We are so starved in this country for leaders who "get it" that even a snippet of rational thought can make someone an overnight sensation. Currently in the spotlight is the chief of police in Dallas, David Brown.
In his six years as chief Brown has presided over a dramatic change in the way the department works:
And in the current, terrible situation -- after four of Brown's officers were shot and killed, along with another local officer, while eight others were injured -- Brown has responded impressively. During a press conference Monday, he made this astute observation that applies well beyond the city limits of Dallas:
"What we're doing, what we're trying to accomplish here is above challenging. It is -- we're asking cops to do too much in this country. We are. We're just asking us to do too much. Every societal failure, we put it off on the cops to solve. Not enough mental health funding. Let the cop handle it. Not enough drug addiction funding. Let's give it to the cops. Here in Dallas, we've got a loose dog problem. Let's have the cops chase loose dogs. You know, schools fail. Give it to the cops. Seventy percent of the African-American community is being raised by single women. Let's give it to the cops to solve that, as well. That's too much to ask. Policing was never meant to solve all of those problems. I just ask for other parts of our democracy, along with the free press, to help us. To help us and not put that burden all on law enforcement to resolve."
I hear that, and an involuntary thought pops up: Let's get him to run for president! Or some kind of office. Because he sounds like someone who understands the why behind the what we are watching play out in real time, namely the breaking down of society and inadequacy of our institutions. There's nothing truly political in that, nothing that people on either side of the aisle ought to find objectionable; nothing but a common-sense observation born of three-plus decades of service to his community. You might add to his diagnosis -- and I'm not suggesting he intended that statement to be exhaustive -- but I dare say you can't subtract from it.
And if David Brown wanted to run for an office, and if I could vote for him, I might just do that. Maybe we'd disagree about the means of solving those problems, but he sounds like the kind of man who'd be practical about that. Most of all, he sounds like the kind of man who doesn't play games about the nature of our problems, which in itself is rather refreshing in this country.
But then a less reflexive thought takes over: Why should it take a man like David Brown leaving a job he does well, and running for elected office, for us to have elected officials who understand the problems and are willing to do what it takes to solve them? Why don't our current elected officials listen to men like David Brown -- whom they hired, after all -- and respond to what he says based on his expertise built on experience?
Maybe the elected officials in Dallas do; I'm not familiar with that city's politics, although Brown's comments about the undue tasks placed on cops make me think he hasn't been totally heard there. But I know there are plenty of other cities and states where their own David Browns are saying similar things and not being heeded, or else we wouldn't see the problems we see.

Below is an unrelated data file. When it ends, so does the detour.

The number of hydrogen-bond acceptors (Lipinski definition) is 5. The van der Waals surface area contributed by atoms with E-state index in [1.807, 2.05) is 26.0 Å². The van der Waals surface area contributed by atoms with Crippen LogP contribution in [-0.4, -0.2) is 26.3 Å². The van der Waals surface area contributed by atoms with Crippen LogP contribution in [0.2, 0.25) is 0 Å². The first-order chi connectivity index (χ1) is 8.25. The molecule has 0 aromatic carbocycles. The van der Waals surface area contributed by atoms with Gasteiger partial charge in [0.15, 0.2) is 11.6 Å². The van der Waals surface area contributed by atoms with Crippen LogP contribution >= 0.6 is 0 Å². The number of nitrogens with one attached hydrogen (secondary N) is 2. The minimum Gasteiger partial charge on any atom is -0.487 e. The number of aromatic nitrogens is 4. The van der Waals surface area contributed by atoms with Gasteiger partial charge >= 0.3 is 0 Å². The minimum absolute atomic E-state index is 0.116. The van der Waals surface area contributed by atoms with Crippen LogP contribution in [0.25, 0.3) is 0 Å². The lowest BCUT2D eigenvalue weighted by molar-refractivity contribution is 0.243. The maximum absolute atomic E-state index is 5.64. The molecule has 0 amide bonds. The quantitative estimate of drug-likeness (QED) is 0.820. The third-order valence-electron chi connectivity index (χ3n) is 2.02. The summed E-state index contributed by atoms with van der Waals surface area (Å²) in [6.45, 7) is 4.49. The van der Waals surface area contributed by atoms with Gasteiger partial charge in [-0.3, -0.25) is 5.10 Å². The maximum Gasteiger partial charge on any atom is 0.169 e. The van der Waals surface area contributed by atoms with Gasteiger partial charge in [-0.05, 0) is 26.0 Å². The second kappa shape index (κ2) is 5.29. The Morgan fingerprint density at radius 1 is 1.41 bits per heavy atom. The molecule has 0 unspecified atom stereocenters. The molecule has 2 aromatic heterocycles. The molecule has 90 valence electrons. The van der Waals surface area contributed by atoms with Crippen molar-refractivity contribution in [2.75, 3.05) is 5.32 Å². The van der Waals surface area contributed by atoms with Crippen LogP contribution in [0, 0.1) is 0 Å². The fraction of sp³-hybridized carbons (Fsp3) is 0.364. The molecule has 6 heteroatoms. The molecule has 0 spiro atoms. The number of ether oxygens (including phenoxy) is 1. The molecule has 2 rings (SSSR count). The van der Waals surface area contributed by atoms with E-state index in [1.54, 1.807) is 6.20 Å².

Instead, here's what we get. From the left, generally vague calls to spend more money without specifics about what the money would do and how it'd make an impact. (Example: Just put more money into schools, and the problems with schools will somehow go away.) And that extra spending? Don't try to offset it with cuts elsewhere, because that would look far too much like an act of setting priorities. All of which lets the right off easy: Just say there's plenty of waste to be cut, and taxes are already too high, and you can get by without articulating an actual solution to the problems at hand.
And round and round we go.
It doesn't always happen this way. SPLOSTs are a good example of government outlining a series of problems and solutions, and the means of accomplishing those, usually winning voters' approval. (To the extent there's a problem with SPLOSTs, it's that they let local governments skate by without justifying much of their existing spending.) Or take the transportation funding bill which Georgia's legislators passed last year, which succeeded because legislative leaders made a persuasive case that our problems had surpassed our ability to solve with existing revenues.
But too often, and particularly in Washington, we don't see that kind of process at work. We hear calls for gun-control measures that can't reasonably be expected to have an effect on gun violence. We hear calls for more spending on health care or education, with little to no evidence that existing spending is producing results. We simply don't hear debate about some of the issues Brown outlined, especially the one about mental health.
All of this has a certain "Waiting for 'Superman'" ring to it. That was the title of a movie about public schools, and the false notion that they could be fixed if only the right superhuman leader would come along. That's not how it works in real life. In real life, that's how you end up in the sorry state we find ourselves in.
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Credit: Ben Hendren for the Atlanta Journal-Constitution